In this paper we investigate the computational complexity of a combinatorial problem that arises in the reverse engineering of protein and gene networks. Our contributions are as follows:•We abstract a combinatorial version of the problem and observe that this is "equivalent" to the set multicover problem when the "coverage" factor k is a function of the number of elements n of the universe. An important special case for our application is the case in which k = n - 1.•We observe that the standard greedy algorithm produces an approximation ratio of Ω (log n) even if k is "large" i.e k = n - c for some constant c > 0.•Let 1 < a < n denote the maximum number of elements in any given set in our set multicover problem. Then, we show that a non-trivial analysis of a simple randomized polynomial-time approximation algorithm for this problem yields an expected approximation ratio E [r (a, k)] that is an increasing function of a / k. The behavior of E [r (a, k)] is roughly as follows: it is about ln (a / k) when a / k is at least about e2 ≈ 7.39, and for smaller values of a / k it decreases towards 1 as a linear function of sqrt(a / k) with lima / k → 0 E [r (a, k)] = 1. Our randomized algorithm is a cascade of a deterministic and a randomized rounding step parameterized by a quantity β followed by a greedy solution for the remaining problem. We also comment about the impossibility of a significantly faster convergence of E [r (a, k)] towards 1 for any polynomial-time approximation algorithm.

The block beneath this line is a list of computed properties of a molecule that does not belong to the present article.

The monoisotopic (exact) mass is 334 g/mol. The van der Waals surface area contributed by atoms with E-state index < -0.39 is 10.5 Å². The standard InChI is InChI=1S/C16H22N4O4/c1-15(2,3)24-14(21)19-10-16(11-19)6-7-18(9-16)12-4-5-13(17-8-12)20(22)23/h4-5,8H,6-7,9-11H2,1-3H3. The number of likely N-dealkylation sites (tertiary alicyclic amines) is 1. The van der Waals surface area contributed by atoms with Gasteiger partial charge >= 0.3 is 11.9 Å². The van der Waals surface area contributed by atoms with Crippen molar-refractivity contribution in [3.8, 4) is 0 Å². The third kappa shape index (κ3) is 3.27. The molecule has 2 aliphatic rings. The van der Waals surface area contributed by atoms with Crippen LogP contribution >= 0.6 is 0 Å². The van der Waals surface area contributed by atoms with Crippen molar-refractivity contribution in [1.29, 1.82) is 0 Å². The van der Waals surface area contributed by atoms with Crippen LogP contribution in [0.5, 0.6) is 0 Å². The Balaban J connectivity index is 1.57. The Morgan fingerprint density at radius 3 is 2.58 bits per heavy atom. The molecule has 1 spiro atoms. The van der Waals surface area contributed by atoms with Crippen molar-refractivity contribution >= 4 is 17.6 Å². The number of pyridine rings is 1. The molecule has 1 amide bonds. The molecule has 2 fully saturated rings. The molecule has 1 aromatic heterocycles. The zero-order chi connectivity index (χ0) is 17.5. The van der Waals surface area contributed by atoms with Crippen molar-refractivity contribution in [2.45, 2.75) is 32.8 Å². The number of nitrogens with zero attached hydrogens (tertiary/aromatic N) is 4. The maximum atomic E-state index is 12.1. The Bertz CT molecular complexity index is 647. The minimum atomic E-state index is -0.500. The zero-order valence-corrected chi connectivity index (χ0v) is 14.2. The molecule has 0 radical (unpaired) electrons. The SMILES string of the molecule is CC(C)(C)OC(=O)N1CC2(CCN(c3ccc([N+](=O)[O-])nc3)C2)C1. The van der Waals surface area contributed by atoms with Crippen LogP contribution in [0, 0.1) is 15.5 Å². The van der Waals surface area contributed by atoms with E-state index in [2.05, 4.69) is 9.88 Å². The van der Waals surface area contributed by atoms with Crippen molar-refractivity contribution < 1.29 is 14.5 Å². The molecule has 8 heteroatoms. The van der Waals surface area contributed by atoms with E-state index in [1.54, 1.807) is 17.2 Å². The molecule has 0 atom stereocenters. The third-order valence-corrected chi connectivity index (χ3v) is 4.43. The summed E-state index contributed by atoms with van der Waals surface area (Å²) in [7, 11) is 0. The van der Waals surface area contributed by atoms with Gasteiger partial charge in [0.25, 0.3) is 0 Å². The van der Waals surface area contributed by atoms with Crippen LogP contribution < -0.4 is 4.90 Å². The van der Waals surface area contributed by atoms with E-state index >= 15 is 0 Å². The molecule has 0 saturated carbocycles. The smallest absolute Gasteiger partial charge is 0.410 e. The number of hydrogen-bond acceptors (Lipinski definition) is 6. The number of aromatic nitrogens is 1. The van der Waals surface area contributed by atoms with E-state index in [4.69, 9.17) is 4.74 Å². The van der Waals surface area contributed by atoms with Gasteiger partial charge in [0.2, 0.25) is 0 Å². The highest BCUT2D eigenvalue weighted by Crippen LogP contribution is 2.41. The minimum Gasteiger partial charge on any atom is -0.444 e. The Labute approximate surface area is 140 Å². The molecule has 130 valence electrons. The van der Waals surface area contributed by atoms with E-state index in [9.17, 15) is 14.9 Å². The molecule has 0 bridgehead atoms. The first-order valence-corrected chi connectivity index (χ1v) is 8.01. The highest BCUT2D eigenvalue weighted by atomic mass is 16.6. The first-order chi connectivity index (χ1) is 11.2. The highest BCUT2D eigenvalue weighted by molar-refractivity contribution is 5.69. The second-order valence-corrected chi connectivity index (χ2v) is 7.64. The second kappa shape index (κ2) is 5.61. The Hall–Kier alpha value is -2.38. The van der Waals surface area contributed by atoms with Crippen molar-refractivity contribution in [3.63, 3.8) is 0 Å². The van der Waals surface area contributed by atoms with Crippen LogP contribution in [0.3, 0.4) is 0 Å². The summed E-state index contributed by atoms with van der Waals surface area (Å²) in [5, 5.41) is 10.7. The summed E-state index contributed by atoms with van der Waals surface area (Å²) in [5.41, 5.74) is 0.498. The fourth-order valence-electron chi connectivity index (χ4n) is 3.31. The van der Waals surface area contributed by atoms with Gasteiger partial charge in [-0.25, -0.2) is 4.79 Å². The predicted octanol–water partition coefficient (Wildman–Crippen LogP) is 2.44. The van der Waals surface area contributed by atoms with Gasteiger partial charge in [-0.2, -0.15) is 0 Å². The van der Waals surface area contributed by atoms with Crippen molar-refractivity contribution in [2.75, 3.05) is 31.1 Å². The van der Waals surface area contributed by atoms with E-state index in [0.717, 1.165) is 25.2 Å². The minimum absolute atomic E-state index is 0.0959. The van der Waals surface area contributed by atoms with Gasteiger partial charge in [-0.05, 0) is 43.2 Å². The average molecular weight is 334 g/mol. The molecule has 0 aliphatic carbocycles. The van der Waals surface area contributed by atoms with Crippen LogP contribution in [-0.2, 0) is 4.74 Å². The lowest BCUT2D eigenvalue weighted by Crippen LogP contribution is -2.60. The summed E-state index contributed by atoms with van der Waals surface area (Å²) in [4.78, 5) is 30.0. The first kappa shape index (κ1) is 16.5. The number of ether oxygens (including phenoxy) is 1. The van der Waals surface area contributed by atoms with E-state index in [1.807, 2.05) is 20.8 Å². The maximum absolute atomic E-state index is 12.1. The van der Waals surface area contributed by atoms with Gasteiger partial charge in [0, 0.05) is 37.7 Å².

All Science Journal Classification (ASJC) codes
- Discrete Mathematics and Combinatorics
- Applied Mathematics